Wisconsin Battle is Over. Who Really Won?


Wisconsin Governor Scott Walker finally got his way. His budget bill that strips collective bargaining rights from public employees is headed for his desk. Ohio Governor John Kasich will sign a similar bill. Other states are sure to follow. It’s unfortunate that the Tea party fervor and Democratic apathy in 2010 has led to this. In the back of my mind I can’t help but think, Gov. Walker may have won today, but will he win in the end?

I don’t think this move played well for Scott Walker. I think it was bad politics. As the protests continued, the Governor was losing public support. At one point polls showed the 2010 election would have had the opposite result were it held now. Walker could have been the good guy. He put up a bill and people protested. The unions agreed to concessions as long as they were allowed to keep bargaining rights. He refused to compromise. Democrats fled the state and prevented a vote. He still refused. He could have accepted a compromise and looked like a statesman and a leader to the people of Wisconsin. He didn’t. In refusing he forced himself into a corner and looked like the bad guy. Sure to the right he’s a hero. To the left he’s a villan, but what is he to the middle? That’s where he loses.

Political battles are won and lost in the middle. It’s the independents who matter. Walker could have looked like a great guy to the middle. A governor who is really ready to tackle a budget. A governor who is willing to set ideology aside to solve the problem. Now pictures of teachers standing up for their rights are all over the media, and Scott Walker is the guy who refuses to budge. John Kasich knew this was a thin line. He made a point that he wanted the signing of his bill to be low-key. The Ohio bill doesn’t reach as far as the Wisconsin bill, and Kasich still didn’t want to cause any stir.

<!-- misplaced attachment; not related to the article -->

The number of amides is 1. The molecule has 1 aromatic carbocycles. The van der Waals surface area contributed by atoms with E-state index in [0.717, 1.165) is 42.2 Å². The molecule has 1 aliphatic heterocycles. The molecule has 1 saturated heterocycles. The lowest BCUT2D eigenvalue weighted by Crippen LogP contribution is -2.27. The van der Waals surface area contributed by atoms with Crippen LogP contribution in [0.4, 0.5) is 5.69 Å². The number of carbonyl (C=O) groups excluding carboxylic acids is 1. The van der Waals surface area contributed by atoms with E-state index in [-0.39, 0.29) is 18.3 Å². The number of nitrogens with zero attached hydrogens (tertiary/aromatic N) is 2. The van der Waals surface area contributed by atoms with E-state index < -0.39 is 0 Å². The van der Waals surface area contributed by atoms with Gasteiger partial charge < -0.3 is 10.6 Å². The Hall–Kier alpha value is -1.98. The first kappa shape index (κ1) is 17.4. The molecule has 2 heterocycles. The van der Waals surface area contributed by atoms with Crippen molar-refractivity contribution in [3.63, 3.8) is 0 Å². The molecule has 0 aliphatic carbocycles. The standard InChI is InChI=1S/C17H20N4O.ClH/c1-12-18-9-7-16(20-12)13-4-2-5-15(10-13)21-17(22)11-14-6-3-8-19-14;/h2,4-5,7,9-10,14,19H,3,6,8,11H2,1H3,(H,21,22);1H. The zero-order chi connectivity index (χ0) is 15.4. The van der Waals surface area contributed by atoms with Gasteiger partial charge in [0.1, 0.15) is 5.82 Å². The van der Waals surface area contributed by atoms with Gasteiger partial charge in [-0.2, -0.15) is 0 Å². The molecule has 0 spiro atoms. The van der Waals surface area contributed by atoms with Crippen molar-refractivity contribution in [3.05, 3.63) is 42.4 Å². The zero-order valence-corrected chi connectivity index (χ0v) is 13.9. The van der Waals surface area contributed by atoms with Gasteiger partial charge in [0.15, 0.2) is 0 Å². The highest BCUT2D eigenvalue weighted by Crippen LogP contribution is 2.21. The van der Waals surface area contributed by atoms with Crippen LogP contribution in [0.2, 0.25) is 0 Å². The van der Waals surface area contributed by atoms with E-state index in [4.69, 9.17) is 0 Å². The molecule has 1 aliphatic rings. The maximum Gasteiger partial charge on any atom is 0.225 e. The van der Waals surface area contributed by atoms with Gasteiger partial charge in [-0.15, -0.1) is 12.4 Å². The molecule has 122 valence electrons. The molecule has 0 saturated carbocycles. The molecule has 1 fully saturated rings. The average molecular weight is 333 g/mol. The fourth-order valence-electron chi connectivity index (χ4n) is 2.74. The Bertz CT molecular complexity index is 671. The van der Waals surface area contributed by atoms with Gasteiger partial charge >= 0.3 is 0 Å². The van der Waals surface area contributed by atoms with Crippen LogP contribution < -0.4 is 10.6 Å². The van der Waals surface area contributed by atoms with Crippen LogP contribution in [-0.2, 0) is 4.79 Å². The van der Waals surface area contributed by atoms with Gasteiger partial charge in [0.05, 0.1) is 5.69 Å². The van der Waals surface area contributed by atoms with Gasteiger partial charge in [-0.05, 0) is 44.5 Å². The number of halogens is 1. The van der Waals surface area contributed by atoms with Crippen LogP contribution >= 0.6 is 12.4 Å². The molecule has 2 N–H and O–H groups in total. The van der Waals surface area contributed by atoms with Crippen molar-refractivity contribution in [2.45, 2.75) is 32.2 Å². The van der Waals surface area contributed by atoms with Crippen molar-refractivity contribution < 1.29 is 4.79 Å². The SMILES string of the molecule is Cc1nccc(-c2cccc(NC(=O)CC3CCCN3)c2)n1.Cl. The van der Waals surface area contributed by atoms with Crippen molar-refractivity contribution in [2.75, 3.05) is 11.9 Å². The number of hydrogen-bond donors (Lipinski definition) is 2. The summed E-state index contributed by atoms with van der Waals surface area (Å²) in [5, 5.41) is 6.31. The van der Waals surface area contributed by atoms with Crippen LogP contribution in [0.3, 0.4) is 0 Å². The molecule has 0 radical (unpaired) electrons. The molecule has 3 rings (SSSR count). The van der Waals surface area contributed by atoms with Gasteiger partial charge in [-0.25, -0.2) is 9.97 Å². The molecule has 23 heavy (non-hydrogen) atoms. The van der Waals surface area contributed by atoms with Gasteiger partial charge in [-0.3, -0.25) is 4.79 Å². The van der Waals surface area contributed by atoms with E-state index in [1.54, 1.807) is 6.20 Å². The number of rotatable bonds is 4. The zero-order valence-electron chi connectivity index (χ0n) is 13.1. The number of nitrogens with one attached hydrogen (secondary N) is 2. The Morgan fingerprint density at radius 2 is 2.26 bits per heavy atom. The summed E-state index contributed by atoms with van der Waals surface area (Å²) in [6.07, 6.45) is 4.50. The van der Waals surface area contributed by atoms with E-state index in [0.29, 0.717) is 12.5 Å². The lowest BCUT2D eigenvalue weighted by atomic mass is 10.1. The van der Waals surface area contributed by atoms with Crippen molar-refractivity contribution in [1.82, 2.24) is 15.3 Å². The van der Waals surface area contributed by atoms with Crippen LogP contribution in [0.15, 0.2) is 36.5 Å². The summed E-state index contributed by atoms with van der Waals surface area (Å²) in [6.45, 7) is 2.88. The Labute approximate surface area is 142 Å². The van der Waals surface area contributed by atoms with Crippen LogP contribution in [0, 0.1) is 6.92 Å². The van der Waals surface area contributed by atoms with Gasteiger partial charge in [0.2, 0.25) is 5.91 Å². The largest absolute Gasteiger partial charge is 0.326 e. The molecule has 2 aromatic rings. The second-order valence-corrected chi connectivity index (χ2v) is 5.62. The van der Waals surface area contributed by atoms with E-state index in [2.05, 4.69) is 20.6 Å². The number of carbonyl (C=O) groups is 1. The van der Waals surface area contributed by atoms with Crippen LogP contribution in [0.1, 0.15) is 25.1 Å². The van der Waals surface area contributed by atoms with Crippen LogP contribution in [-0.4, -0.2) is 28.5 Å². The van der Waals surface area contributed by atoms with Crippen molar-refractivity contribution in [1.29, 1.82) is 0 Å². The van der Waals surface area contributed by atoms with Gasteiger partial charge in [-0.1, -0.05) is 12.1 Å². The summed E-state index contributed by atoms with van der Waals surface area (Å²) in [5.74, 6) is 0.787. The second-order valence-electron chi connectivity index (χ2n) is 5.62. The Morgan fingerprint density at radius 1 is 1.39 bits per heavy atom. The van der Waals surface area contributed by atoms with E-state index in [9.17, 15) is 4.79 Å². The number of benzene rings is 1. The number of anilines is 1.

It will be interesting to see how this plays out over the next couple of years. The Supreme Court ruled last year that corporations could spend as much as they wanted on political activities. That ruling also applied to unions. 2012 and 2014 could be years in which places like Wisconsin and Ohio are hotspots for union spending. The NEA, AFT, and AFSCME are all likely to be very interested in defeating politicians like Scott Walker.

Russ Feingold could be the big winner in all of this. Wisconsin took a swing to the right in the last election. I think it’s going to be swinging back and former Senator is a liberal icon in the state. If he has his eyes set on Madison, this might just be the time.

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2 responses to “Wisconsin Battle is Over. Who Really Won?

  1. The Wisconsin protests have brought up a fight that hasn’t been debated in a while: the right of the poor to collectively protect themselves against the rich. The Democratic party hasn’t been completely with the working man for a while, and it is good to finally see that they are coming around. The word union has taken on such a negative connotation. Americans are overwhelmingly in favor in favor of collective bargaining in an abstract way, but are against “unions”.
    I wrote an article about the Wisconsin situation here…
    http://southpawreport.wordpress.com/

  2. I agree. The union debate has been largely unimportant. I really believe that this will hurt the Republican party in Wisconsin, but this same thing is happening all over the country. It will be interesting to see the affect this has on the next election. And thanks for the link. I will definitely read your post.

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